Law & Governance
Letter from the Minister of Health and Long-Term Care
[This article was originally published in Healthcare Quarterly, 15(Special Issue)]
This special edition of Healthcare Quarterly presents a great opportunity to highlight the transformation that is under way in Ontario's healthcare system. It's a chance to remind ourselves of the importance of this transformation, to celebrate the early successes and to focus on the change that is ahead of us. It's also an opportunity to celebrate the remarkable leadership in Ontario's healthcare system – the people who have the vision to imagine what the healthcare system could be if we all focused on improving patient care, and the determination and courage to make that vision a reality in their personal workplaces. These leaders are an inspiration for others across the province and, indeed, around the world.
Ontario's healthcare system is faced with unprecedented challenges. We are slowly pulling out of the worst economic downturn since the advent of medicare, and, for the foreseeable future, economic growth – and tax revenues – will be slower than we have come to expect. As the post-war Baby Boomers become seniors, their reliance on our healthcare system will grow. And while healthcare innovations offer new hope for patients, they will add new costs to the system.
We are poised – indeed, eager – to meet those challenges. Across Ontario, people are developing partnerships and driving positive change in their communities. And patients are noticing the difference.
The Excellent Care for All Act (ECFA Act) sets the foundation for improving the quality of care. This is important not just because it means better quality of care, but also better value for the money we spend. In the long run, high-quality care costs the system less.
The ECFA Act also supports the notion that we must use the best available evidence to guide our decisions about what to fund and what not to fund. We will increasingly rely on research and evidence because we simply must put our precious healthcare dollars where they will deliver the most effective care for patients.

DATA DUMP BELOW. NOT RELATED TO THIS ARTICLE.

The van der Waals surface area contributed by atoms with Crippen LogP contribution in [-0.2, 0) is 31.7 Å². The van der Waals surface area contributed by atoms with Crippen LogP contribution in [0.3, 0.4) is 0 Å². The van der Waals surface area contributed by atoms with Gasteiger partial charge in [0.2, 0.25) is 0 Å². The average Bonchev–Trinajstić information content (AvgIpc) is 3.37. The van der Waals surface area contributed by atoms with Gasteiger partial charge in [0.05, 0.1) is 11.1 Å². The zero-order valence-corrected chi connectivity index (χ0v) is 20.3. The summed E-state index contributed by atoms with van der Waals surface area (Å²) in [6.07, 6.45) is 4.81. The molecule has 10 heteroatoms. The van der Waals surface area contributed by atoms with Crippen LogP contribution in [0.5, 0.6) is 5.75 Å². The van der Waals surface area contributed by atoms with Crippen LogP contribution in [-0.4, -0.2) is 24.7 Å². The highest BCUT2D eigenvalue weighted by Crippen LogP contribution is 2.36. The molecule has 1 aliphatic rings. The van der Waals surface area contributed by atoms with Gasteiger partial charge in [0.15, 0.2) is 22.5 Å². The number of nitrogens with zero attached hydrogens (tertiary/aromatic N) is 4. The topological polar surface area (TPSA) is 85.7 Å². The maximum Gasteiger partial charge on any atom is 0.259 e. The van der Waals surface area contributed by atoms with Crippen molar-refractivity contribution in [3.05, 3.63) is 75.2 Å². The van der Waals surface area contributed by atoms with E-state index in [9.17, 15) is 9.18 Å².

As we implement The Action Plan for Healthy Change, we're moving forward on better integration of care, particularly for those patients who have complex health needs. It is just too hard on patients, and too expensive for the system, to have people navigate their way through multiple specialists and other healthcare providers. High-quality care for patients includes the notion that the healthcare system is designed for them and responsive to their needs, that their care is managed by someone who can ensure they are getting the right care, the right tests and the right drugs from the right providers.
We are also committed to accountability and transparency. We have learned that measuring results – and publicly posting those results – drives positive change. After all, Ontario's healthcare system is there for Ontarians, and paid for by Ontarians. We have a responsibility to show them where their money is going, and what results they're getting!
I am enormously encouraged by the strides that we are already making to improve the quality of care Ontario patients are receiving. While we have much work ahead of us, Ontario's healthcare leaders are moving decisively and confidently in the right direction. As Ontario's minister of health and long-term care, I thank you for leading the way.
Minister of Health and
About the Author(s)
Deb Matthews, Minister of Health and Long-Term Care
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